In the home automation section, most of the examples of "automation" that they show are nothing more than decades old remote controllers. There is nothing on actual automation packages which are what consumers are looking for today. If someone wants to know how to install a remote device on their fan they can read the 2 page instruction booklet that comes with it.
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Format: Paperback Verified Purchase
Five stars for the detailed photos and concise text which provide foolproof guidance. But this book is typical of electrical DIY books in that it provides a confusing version of the underlying science, IMHO. So I will use my review to provide my own. Hopefully some will find it useful.

There are three wires entering the home. They originate from the top, middle and bottom of a coil inside the utility pole transformer. This coil is immersed in a 60 Hertz oscillating electromagnetic field created by a surrounding coil attached to the power company wires. The voltage between the top and middle wires is 120 V; that between the middle and bottom wires is also 120 V so connecting top to bottom gives 240 V. The middle wire is called "neutral" and the top and bottom wires "hot". Houses are wired so each hot wire supplies about half the overall household power. Interestingly, this minimizes current (thus heating) in this neutral wire, as the AC phases from each hot wire cancel each other out.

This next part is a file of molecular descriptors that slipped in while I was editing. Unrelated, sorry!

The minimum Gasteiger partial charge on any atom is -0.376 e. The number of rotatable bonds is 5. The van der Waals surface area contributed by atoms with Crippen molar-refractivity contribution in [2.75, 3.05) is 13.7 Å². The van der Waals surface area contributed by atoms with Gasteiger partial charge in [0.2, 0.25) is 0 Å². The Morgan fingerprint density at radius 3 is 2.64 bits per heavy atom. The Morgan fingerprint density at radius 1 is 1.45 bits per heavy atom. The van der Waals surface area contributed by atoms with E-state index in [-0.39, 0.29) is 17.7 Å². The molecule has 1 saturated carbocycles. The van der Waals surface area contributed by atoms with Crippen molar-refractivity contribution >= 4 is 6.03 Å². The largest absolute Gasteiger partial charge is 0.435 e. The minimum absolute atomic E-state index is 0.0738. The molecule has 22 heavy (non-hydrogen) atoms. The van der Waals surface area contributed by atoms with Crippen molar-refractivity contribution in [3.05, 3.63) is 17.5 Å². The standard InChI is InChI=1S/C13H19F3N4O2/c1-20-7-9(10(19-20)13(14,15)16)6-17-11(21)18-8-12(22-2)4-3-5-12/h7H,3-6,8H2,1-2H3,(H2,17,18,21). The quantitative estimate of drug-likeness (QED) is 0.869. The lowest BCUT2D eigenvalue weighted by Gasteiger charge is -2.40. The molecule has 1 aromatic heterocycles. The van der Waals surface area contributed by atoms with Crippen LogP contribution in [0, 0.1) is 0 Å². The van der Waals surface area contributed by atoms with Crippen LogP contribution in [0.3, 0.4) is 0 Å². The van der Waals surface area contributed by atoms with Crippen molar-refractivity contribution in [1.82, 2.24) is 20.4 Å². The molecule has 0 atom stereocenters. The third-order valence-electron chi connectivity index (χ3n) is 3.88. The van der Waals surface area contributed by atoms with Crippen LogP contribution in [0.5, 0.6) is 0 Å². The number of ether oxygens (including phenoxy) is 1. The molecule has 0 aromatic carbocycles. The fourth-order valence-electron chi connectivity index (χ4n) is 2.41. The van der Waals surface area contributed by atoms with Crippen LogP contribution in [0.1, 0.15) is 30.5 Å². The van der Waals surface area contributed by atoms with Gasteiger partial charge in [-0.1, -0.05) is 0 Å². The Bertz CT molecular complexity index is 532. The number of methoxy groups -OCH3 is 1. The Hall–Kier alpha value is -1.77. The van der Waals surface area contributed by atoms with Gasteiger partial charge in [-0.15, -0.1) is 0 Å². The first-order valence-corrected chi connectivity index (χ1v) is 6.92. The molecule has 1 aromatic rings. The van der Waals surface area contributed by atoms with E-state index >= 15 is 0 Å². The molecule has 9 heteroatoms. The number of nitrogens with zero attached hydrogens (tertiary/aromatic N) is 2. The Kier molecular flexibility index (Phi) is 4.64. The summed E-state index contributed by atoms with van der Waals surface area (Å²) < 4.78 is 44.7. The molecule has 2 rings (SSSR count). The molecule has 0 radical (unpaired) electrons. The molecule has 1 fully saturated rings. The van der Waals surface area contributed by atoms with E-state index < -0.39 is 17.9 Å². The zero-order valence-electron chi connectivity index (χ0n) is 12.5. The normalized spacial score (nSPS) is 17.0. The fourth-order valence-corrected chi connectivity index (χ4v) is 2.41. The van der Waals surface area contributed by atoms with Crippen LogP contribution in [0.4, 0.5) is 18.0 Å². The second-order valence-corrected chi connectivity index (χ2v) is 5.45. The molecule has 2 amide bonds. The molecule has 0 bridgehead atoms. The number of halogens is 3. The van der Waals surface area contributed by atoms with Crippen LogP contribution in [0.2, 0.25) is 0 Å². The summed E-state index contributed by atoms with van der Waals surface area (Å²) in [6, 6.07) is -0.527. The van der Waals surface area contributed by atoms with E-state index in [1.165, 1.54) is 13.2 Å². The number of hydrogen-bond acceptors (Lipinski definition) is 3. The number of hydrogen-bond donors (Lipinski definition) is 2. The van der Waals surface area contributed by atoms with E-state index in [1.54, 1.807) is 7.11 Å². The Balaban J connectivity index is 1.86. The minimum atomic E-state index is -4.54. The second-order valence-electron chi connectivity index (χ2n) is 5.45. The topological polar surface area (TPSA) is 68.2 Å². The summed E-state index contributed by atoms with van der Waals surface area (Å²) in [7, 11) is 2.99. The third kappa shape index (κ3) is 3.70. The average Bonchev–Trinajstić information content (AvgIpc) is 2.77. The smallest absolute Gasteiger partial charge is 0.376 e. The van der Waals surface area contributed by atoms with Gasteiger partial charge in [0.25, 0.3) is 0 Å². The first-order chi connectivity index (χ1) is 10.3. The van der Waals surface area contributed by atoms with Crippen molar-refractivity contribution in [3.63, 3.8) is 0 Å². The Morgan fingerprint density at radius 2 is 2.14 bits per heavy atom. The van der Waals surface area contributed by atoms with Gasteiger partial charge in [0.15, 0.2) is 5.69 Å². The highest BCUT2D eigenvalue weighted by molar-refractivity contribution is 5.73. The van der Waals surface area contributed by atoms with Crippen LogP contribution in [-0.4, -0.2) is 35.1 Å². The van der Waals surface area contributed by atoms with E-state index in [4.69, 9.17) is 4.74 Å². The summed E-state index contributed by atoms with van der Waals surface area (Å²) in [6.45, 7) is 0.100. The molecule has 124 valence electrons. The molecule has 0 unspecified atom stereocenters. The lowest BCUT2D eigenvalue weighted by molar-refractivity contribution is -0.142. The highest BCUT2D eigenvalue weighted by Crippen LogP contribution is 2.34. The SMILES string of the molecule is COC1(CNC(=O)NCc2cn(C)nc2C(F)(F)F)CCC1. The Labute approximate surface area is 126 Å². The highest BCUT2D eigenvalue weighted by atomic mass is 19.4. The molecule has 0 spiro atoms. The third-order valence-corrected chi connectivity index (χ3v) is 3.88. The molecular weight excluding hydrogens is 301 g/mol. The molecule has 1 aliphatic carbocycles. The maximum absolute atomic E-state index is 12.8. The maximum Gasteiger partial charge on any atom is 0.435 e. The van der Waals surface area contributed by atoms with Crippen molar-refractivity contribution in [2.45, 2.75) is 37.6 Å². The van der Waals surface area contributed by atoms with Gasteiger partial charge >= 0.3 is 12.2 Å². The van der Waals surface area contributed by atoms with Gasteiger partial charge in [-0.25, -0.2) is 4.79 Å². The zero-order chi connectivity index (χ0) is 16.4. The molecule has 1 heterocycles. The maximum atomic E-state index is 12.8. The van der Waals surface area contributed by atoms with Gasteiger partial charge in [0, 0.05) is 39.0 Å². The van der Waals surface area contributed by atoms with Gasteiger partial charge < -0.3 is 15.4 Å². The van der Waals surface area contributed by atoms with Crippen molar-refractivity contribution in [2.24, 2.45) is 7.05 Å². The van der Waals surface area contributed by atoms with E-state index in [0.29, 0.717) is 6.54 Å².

To protect against dangerously high voltages entering the home, such as from nearby lightning strikes, the neutral wire is connected to the earth via the home plumbing or a rod driven into the soil. Thus the neutral wire is "grounded". (Since the three wires are connected inside the transformer, any of them could be used for grounding, although neutral is the best choice since it limits "ground faults" to 120 V. See below.) So neutral means that you have split the voltage available at the transformer in half; and ground means that your wiring is attached to the earth to protect against an electromagnetic pulse from lightning.